Ultrasonographic evaluation of tibial nerve in diabetic peripheral neuropathy
Dr. Nitu, Dr. Ravi Kumar, Dr. Sanjay Kumar Jha, Dr. Rajeev Ranjan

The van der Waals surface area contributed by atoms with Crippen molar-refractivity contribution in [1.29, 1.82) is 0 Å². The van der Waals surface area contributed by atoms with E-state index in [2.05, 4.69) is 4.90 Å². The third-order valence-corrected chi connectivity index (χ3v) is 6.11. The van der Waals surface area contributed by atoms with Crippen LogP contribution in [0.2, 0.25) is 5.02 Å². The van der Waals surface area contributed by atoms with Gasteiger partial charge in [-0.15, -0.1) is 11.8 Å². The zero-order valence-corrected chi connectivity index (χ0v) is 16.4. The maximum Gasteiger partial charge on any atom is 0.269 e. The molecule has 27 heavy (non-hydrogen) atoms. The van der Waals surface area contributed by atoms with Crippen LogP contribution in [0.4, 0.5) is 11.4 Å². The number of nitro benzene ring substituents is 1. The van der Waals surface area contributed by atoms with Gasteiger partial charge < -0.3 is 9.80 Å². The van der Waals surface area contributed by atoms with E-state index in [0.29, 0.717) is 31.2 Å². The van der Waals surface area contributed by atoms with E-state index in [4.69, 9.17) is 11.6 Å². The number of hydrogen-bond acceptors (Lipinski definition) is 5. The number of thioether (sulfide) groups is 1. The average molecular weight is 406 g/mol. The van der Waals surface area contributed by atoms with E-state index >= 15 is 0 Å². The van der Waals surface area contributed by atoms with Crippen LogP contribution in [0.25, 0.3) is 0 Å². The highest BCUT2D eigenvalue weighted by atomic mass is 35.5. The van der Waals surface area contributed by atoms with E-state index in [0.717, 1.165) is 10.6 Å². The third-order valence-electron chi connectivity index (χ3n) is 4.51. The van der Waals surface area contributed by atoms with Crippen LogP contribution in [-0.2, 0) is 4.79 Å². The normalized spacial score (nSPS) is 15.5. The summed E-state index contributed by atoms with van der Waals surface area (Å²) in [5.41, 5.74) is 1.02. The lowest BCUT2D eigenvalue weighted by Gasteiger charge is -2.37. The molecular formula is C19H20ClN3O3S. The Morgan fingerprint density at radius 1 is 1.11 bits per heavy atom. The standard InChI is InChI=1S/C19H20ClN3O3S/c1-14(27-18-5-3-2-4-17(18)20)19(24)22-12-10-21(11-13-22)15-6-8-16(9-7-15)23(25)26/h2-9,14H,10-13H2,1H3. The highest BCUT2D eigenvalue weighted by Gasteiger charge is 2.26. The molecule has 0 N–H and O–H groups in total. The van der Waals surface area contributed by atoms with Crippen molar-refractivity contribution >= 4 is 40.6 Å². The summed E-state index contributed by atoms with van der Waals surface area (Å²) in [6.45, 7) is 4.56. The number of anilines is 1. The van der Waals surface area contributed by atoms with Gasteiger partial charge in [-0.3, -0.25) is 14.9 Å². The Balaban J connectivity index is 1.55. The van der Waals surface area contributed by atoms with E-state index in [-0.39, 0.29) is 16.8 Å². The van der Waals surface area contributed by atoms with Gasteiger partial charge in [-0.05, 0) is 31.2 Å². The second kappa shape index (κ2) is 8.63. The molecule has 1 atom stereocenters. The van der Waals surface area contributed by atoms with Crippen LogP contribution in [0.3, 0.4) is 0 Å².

One of the major complications of diabetes mellitus is peripheral neuropathy with reported prevalence of approximately 25%. The pathophysiology of DPN is multifactorial and involves genetic, metabolic and vascular factors. Diabetes induced endothelial dysfunction with a resultant decrease in nerve blood flow (vasa nervorum) plays a key role in axonal degeneration, demyelination of nerve fibre. Hyperglycemia includes increased metabolic flux through the polyol pathway with consequent sorbitol and fructose accumulation in DPN. High-resolution ultrasound is the most commonly used imaging modality because it is inexpensive, provides high resolution, is readily available and allows for dynamic imaging. Most studies suggest that the key ultrasonographic finding is enlargement of the tibial nerve in diabetic peripheral neuropathy. Hence the present study was planned with aims of study was to evaluate the cross sectional area and maximum thickness of nerve fascicles of the tibial nerve in patients of diabetic peripheral neuropathy by using high resolution ultrasound. Total 30 cases of the diabetic peripheral neuropathy (DPN) were enrolled as cases in Group A and in Group B 20 cases of the control patients without any indications of diabetes and peripheral neuropathy. The patients were examined in supine position with lateral rotation of foot. The transducer was placed 3cm above the medial malleolus to locate the tibial nerve in the transverse (short axis) and in the longitudinal (long axis) axis by using GE LOGIQ P5 ultrasound machine. The cross sectional area of tibial nerve was taken by manual tracing was used for tibial nerve scanning. From the findings of present study it can be concluded that the cross sectional areas and maximum thickness of nerve fascicles of the tibial nerve is larger in type 2 diabetic patients with peripheral neuropathy than those of healthy control cases and sonographic examinations are very useful for the early diagnosis of diabetic neuropathy. Early detection of nerve dysfunction is important to provide appropriate care for patients with diabetic polyneuropathy.